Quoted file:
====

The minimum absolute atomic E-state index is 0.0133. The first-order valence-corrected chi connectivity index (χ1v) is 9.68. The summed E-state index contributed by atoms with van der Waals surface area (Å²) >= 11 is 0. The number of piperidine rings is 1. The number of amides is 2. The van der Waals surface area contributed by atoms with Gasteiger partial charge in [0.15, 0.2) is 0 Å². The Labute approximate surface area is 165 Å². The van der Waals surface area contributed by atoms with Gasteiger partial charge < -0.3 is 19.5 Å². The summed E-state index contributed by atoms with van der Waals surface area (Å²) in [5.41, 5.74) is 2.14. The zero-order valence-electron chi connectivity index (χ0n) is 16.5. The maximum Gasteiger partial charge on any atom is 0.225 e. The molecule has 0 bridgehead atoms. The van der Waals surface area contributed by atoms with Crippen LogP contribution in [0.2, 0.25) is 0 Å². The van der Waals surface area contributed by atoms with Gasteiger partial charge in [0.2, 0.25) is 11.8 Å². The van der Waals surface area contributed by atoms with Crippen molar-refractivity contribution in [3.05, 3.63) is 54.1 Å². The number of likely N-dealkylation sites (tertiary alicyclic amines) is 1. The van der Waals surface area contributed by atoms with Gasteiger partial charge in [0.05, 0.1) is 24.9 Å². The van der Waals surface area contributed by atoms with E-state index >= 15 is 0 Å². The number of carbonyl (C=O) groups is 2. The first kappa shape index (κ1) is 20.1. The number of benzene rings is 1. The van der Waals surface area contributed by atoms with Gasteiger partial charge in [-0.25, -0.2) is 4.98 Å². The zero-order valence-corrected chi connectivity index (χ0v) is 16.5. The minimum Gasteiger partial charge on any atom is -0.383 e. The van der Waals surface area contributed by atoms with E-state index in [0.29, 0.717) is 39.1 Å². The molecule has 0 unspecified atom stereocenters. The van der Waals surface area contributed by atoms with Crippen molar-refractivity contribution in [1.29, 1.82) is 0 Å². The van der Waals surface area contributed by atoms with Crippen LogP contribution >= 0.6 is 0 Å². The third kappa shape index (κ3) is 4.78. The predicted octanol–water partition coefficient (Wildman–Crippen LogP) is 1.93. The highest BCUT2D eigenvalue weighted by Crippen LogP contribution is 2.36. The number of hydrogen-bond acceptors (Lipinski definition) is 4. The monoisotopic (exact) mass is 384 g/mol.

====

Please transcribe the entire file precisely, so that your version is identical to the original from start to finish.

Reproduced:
The minimum absolute atomic E-state index is 0.0133. The first-order valence-corrected chi connectivity index (χ1v) is 9.68. The summed E-state index contributed by atoms with van der Waals surface area (Å²) >= 11 is 0. The number of piperidine rings is 1. The number of amides is 2. The van der Waals surface area contributed by atoms with Gasteiger partial charge in [0.15, 0.2) is 0 Å². The Labute approximate surface area is 165 Å². The van der Waals surface area contributed by atoms with Gasteiger partial charge < -0.3 is 19.5 Å². The summed E-state index contributed by atoms with van der Waals surface area (Å²) in [5.41, 5.74) is 2.14. The zero-order valence-electron chi connectivity index (χ0n) is 16.5. The maximum Gasteiger partial charge on any atom is 0.225 e. The molecule has 0 bridgehead atoms. The van der Waals surface area contributed by atoms with Crippen LogP contribution in [0.2, 0.25) is 0 Å². The van der Waals surface area contributed by atoms with Gasteiger partial charge in [0.2, 0.25) is 11.8 Å². The van der Waals surface area contributed by atoms with Crippen molar-refractivity contribution in [3.05, 3.63) is 54.1 Å². The number of likely N-dealkylation sites (tertiary alicyclic amines) is 1. The van der Waals surface area contributed by atoms with Gasteiger partial charge in [0.05, 0.1) is 24.9 Å². The van der Waals surface area contributed by atoms with E-state index >= 15 is 0 Å². The number of carbonyl (C=O) groups is 2. The first kappa shape index (κ1) is 20.1. The number of benzene rings is 1. The van der Waals surface area contributed by atoms with Gasteiger partial charge in [-0.25, -0.2) is 4.98 Å². The zero-order valence-corrected chi connectivity index (χ0v) is 16.5. The minimum Gasteiger partial charge on any atom is -0.383 e. The van der Waals surface area contributed by atoms with E-state index in [0.29, 0.717) is 39.1 Å². The molecule has 0 unspecified atom stereocenters. The van der Waals surface area contributed by atoms with Crippen molar-refractivity contribution in [1.29, 1.82) is 0 Å². The van der Waals surface area contributed by atoms with Crippen LogP contribution >= 0.6 is 0 Å². The third kappa shape index (κ3) is 4.78. The predicted octanol–water partition coefficient (Wildman–Crippen LogP) is 1.93. The highest BCUT2D eigenvalue weighted by Crippen LogP contribution is 2.36. The number of hydrogen-bond acceptors (Lipinski definition) is 4. The monoisotopic (exact) mass is 384 g/mol.